Steve McQueen – In the world of sports movies, there are at best a mere handful of memorable movies dealing with the fast-paced, highly dangerous world of auto racing (and only three come to mind): “Grand Prix” with James Garner; “Rush”, Ron Howard’s speed-charged story of the James Hunt-Nikki Lauda F1 rivalry during the 70s; and “Le Mans”, Steve McQueen’s docudrama tribute to the endurance test that is the 24 hours of Le Mans race in France.
It is the latter movie that is the subject of a fascinating pictorial behind-the-scenes coffee table book that tells the story of the making of “Le Mans”, and how it toppled one of the most popular male movie stars of the 1960s: Steve McQueen: Le Mans in the Rearview Mirror.
Written by Hollywood veteran prop man Don Nunley, who served as the movie’s property master, it chronicles through his words and pictures (over 400 of them in colour and black & white) how this trouble-plagued racing movie to end all racing movies was agonizingly put together throughout the summer of 1970. The Le Mans race takes place throughout a 24-hour space of time during a weekend every spring in the French town of Le Mans, and it is one of the most prestigious – and deadliest – international auto races.
McQueen, a self-confessed speed junkie who loved to race motorcycles and cars when he wasn’t churning out such epic hit movies as “The Great Escape”, “The Sand Pebbles” and “Bullitt”, wanted to make the ultimate auto racing movie as his personal pet project. He wanted to focus on the F1 circuit, until “Grand Prix” quashed those plans in 1966; as a result, he then set his sights on the 24 hours of Le Mans.
Through Nunley’s words and pictures, he effectively tells the story how “Le Mans” was a troubled production from the moment the cameras started rolling (the first bits of principal photography were film footage that was shot at the actual 1970 Le Mans race). The production went for weeks without a finished script; the shooting went for weeks over schedule and $1 million over budget; and most of all, the production had to deal with McQueen’s massive ego and sometimes childish behaviour, which began when the insurance company for the movie wouldn’t allow him to participate in the actual Le Mans race, believing that his getting into a potential accident would be harmful to the production, let alone McQueen’s well being. And as a result of this churlish attitude, McQueen harmed many of the personal and professional friendships that he nurtured throughout his career (especially that of John Sturges, who directed McQueen to fame in such pictures as “The Magnificent Seven” and “The Great Escape”, and was the original director of “Le Mans”).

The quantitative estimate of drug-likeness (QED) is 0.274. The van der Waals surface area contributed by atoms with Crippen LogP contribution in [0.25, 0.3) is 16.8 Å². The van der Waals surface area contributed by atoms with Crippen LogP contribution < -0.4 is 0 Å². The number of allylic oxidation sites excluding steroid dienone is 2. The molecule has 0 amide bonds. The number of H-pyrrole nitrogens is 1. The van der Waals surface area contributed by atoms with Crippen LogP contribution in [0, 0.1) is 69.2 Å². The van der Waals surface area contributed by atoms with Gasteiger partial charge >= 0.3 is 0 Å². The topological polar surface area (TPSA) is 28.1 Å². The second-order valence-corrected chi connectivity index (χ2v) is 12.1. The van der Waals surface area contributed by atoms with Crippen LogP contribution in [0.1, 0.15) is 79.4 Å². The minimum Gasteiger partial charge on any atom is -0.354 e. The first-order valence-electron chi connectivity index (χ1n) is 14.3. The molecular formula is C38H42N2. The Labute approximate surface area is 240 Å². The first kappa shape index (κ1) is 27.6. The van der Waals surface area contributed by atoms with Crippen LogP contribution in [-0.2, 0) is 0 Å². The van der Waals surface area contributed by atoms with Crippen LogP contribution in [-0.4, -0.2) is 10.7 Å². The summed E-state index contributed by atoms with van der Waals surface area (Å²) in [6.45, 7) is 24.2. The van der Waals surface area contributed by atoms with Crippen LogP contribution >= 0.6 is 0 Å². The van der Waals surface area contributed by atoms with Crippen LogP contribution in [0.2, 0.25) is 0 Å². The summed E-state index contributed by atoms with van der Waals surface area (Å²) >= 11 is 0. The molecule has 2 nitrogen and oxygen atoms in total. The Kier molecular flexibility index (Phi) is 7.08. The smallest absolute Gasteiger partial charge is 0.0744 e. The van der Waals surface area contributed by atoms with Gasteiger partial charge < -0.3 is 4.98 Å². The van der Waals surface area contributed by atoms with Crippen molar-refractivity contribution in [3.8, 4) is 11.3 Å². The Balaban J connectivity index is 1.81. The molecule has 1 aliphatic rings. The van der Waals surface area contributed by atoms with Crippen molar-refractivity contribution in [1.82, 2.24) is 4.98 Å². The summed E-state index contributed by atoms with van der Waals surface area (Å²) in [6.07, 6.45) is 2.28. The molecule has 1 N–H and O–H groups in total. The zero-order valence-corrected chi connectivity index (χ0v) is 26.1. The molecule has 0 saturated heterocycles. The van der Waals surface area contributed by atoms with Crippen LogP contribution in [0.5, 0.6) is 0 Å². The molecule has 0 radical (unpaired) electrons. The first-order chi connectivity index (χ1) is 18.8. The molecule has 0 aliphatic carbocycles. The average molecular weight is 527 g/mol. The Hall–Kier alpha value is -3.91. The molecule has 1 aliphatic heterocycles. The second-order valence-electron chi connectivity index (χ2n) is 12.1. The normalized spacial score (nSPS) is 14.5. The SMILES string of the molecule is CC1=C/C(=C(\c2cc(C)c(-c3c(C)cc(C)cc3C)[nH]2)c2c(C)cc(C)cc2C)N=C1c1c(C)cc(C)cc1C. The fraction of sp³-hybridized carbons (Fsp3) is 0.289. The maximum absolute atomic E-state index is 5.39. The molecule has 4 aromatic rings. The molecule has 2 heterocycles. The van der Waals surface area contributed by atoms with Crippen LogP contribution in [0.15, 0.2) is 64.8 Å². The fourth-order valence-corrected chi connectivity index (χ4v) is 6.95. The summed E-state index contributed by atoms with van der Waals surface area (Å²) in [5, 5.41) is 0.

However, Nunley does share a great deal of interesting anecdotes about the production that help to balance the ill feelings amongst the cast and crew that eventually festered throughout the shoot. There was his successful attempt to get McQueen to wear one of TAG Heuer’s bulky Monaco watches as a piece of product placement, which later became a valuable and much sought-after movie memorabilia item; then there was the basketball game that Nunley organized at his chateau during one weekend between the “Le Mans” crew and a group of local French players; however, the crew didn’t realize until it was too late that they were about to face off against the championship French national basketball team.
As well, his more than 400 photos that are in the book show quite explicitly the intensity of what kind of auto race Le Mans is, how much hard work was involved making this movie, not to mention the many moods of Steve McQueen on and off the set.
Released in the summer of 1971, “Le Mans” was a critical and commercial flop, despite the ambitious publicity campaign that Cinema Center – the film’s production company – undertook (which McQueen refused to take part in), and quickly derailed his status as a major movie star (which was just as quickly revived during the early 70s thanks to his performances in “Junior Bonner”, “The Getaway”, “Papillon” and “The Towering Inferno”). However, time has been quite kind to “Le Mans”, and has gradually found an audience and cult status as one of the definitive, honest movies about the world of auto racing.
Steve McQueen: Le Mans in the Rearview Mirror is an adrenaline-charged portrait of a movie star’s pet project that went totally awry, which left many car wrecks in its wake, yet has now become a sports movie classic, not to mention retained the superstar status of Hollywood’s original macho man.
And as McQueen said in his inimitable manner about the months-long endurance test that was the making of “Le Mans” the motion picture: “Le Mans was the toughest picture I ever made in my life. But it was worth it.”